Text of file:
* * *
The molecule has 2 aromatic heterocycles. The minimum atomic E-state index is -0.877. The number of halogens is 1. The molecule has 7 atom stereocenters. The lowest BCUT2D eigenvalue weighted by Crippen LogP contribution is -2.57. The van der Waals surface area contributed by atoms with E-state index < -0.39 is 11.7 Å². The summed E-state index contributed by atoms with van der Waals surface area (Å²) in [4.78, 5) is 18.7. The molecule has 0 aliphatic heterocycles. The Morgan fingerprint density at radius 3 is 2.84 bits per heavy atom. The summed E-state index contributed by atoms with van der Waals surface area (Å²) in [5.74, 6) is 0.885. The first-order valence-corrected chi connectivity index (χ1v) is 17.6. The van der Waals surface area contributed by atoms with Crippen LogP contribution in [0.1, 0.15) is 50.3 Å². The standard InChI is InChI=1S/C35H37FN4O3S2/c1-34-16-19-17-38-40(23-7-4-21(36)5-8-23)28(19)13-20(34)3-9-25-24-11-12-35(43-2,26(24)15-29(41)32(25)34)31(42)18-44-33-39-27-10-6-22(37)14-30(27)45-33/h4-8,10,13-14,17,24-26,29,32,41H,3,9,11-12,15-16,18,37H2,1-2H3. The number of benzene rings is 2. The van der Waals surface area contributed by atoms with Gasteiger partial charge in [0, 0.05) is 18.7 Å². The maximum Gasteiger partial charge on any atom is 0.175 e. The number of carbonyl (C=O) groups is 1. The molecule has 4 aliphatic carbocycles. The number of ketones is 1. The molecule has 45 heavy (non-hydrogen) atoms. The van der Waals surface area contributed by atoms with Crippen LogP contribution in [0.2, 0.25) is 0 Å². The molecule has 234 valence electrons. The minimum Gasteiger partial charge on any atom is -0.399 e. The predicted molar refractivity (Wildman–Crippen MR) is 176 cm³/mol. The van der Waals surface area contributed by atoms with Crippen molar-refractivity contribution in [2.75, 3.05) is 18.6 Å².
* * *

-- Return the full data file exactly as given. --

The molecule has 2 aromatic heterocycles. The minimum atomic E-state index is -0.877. The number of halogens is 1. The molecule has 7 atom stereocenters. The lowest BCUT2D eigenvalue weighted by Crippen LogP contribution is -2.57. The van der Waals surface area contributed by atoms with E-state index < -0.39 is 11.7 Å². The summed E-state index contributed by atoms with van der Waals surface area (Å²) in [4.78, 5) is 18.7. The molecule has 0 aliphatic heterocycles. The Morgan fingerprint density at radius 3 is 2.84 bits per heavy atom. The summed E-state index contributed by atoms with van der Waals surface area (Å²) in [5.74, 6) is 0.885. The first-order valence-corrected chi connectivity index (χ1v) is 17.6. The van der Waals surface area contributed by atoms with Crippen LogP contribution in [0.1, 0.15) is 50.3 Å². The standard InChI is InChI=1S/C35H37FN4O3S2/c1-34-16-19-17-38-40(23-7-4-21(36)5-8-23)28(19)13-20(34)3-9-25-24-11-12-35(43-2,26(24)15-29(41)32(25)34)31(42)18-44-33-39-27-10-6-22(37)14-30(27)45-33/h4-8,10,13-14,17,24-26,29,32,41H,3,9,11-12,15-16,18,37H2,1-2H3. The number of benzene rings is 2. The van der Waals surface area contributed by atoms with Gasteiger partial charge in [0, 0.05) is 18.7 Å². The maximum Gasteiger partial charge on any atom is 0.175 e. The number of carbonyl (C=O) groups is 1. The molecule has 4 aliphatic carbocycles. The number of ketones is 1. The molecule has 45 heavy (non-hydrogen) atoms. The van der Waals surface area contributed by atoms with Crippen LogP contribution in [0.2, 0.25) is 0 Å². The molecule has 234 valence electrons. The minimum Gasteiger partial charge on any atom is -0.399 e. The predicted molar refractivity (Wildman–Crippen MR) is 176 cm³/mol. The van der Waals surface area contributed by atoms with Crippen molar-refractivity contribution in [2.75, 3.05) is 18.6 Å².